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GRIB File Weather forecasts do you know how to use them ?

10th October 2017

Whilst marine weather forecasting has advanced since the days of almanacs, weather vanes and barometers, the science can still be patchy particular when you are on the move at sea. Oftentimes, the data required to produce a detailed picture of current conditions along with localised forecasting can be too bulky to access and store.

In this piece, we take a look at GRIB files and how they can be used to assist with weather modelling and review six viewers that you can download for your laptop, smartphone or tablet.

What is GRIB?

GRIB is a standard of data set used by national meteorological services worldwide. Used as the basis for storing and modelling weather as well as creating forecasts, these simple 2D records are particularly powerful tools for predicting swell, rainfall and wind.

GRIB stands for Gridded Binary or General Regularly-distributed Information in Binary form. Simply put, GRIB is a way of storing vast amounts of data in a concise form. An area of just one square mile, for instance, over a period of just an hour will contain hundreds of different pieces of data and, without GRIB, would require huge processing power, vast storage capacity and a superfast internet connection for download.

Why use GRIB at sea?

The major benefit of GRIB is the fact that the file sizes used to transmit this powerful data are much smaller than via other methods. If you are using a satellite phone then the speed and cost of the access to these files is a big advantage.

The other benefits of GRIB file data over other forecasting methods is the localised area reporting it can generate for wind direction and speed with. Because GRIB data uses global forecasting it can be more helpful when producing reports for longer forecasting ranges.

Who produces GRIB?

GRIB files are used by all National Met Services (NMS) both for their own modelling but also to exchange with other NMS facilities. In addition, there are plenty of commercial operators who collect and store the data for public distribution; some can be accessed for free whilst others are only available on a subscription service.

Using GRIB data with GRIB viewers

In order to use GRIB data you will need a GRIB viewer. This can either be a form of software installed on your laptop or an app which is available to use on an iOs or Android device.

The following apps are available on both smartphones or tablets:


Whilst these applications can be downloaded for both Mac and Windows:


There are plenty of other applications and software models available, some of which are free, and most of them do the same job but, here, we’ve focused on the main providers with an overview of what they provide and what it will cost you.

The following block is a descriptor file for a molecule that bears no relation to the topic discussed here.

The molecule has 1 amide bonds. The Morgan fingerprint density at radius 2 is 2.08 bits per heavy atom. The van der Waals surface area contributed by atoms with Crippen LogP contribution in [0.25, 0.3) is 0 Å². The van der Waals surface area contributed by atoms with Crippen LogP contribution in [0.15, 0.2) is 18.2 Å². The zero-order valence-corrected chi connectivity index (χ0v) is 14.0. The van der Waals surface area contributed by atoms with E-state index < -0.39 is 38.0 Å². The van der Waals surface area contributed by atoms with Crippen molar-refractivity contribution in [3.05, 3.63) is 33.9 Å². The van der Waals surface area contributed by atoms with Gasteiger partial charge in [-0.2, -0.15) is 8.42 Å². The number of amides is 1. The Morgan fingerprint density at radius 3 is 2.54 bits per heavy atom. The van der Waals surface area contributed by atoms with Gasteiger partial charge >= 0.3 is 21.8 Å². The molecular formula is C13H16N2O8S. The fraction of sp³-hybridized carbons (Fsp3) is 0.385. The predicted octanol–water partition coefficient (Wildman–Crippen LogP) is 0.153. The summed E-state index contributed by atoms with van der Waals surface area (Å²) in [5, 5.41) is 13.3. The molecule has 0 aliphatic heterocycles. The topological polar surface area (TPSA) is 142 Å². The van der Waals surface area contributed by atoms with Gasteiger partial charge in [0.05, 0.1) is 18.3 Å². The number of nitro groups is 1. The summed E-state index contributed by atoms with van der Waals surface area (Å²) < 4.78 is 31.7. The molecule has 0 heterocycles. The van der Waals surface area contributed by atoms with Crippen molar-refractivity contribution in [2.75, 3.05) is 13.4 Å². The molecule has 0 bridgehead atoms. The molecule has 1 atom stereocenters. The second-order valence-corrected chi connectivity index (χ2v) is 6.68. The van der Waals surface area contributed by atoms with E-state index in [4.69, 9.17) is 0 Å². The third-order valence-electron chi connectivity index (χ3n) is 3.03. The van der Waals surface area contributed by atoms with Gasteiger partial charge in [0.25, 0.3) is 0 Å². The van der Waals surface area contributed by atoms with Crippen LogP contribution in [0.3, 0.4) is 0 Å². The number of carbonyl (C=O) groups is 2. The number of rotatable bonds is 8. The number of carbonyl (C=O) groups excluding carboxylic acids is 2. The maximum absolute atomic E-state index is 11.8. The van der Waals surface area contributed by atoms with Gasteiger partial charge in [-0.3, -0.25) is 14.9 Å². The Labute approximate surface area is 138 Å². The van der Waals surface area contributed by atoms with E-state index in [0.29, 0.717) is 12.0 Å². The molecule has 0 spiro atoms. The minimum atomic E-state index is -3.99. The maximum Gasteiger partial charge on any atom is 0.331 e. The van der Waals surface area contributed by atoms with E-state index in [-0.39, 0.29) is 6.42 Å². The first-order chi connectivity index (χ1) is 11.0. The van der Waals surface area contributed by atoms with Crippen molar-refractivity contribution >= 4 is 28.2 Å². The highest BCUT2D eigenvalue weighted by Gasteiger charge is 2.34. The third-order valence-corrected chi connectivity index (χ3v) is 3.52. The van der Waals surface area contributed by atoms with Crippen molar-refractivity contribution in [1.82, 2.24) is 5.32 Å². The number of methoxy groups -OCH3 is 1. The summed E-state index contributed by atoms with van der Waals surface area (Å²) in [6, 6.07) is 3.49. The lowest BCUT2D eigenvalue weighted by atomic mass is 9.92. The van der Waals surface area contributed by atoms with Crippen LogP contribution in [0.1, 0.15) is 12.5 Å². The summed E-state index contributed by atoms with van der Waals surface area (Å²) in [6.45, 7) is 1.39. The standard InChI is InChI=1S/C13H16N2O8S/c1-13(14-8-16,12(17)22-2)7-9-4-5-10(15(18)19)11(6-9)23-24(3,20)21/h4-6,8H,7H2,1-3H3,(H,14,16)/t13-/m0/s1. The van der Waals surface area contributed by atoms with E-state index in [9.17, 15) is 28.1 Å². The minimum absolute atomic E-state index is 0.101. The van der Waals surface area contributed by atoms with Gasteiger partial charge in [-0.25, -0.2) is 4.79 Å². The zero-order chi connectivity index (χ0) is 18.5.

iGrib: App Overview

Priced at £5.99, iGrib receives great reviews from its users and has a rating of 4.5 out of 5 stars on the Apple App Store.

The interface is easy and intuitive to use with a good level of detail on the screen. The resolution is high when zooming in and out and you can tap and hold each data point for more detailed information.

The units can be toggled so you can read the information in your choice of SI or other common indices.

iGrib works by refreshing its own datafiles every six hours or can be used with 3rd party data sources (useful if you have a free and more dynamic source of information you can access).

You can use the app online or offline and utilise the information to create long range forecasts up to ten days in advance. This function is useful so you can plan and use the information before you head off to sea but adjust if necessary with or without a network connection.

PocketGrib: App Review

Priced at a one off fee of £5.99, PocketGrib provides information on wind speed and direction (10 m above mean sea level), cloud cover, waves, air temperature and precipitation. Offering the ability to create forecast models for up to eight days, it doesn’t have the range of iGrib but it does offer the same offline functionality.

Data can be viewed in steps of 3 hours, 6 hours and 12 hours with data being dynamically available every 6 hours (four times a day).

The data can be viewed in a raw format or applied to a map though the screen definition isn’t as detailed as iGrib, the app is easy to use and it is, perhaps, its simplicity which is it is main selling point.

Further information

For further information about using GRIB files, we've found this book to be quite useful; GRIB for Sailors: The indispensable guide for sailor's who want to know more about GRIB.

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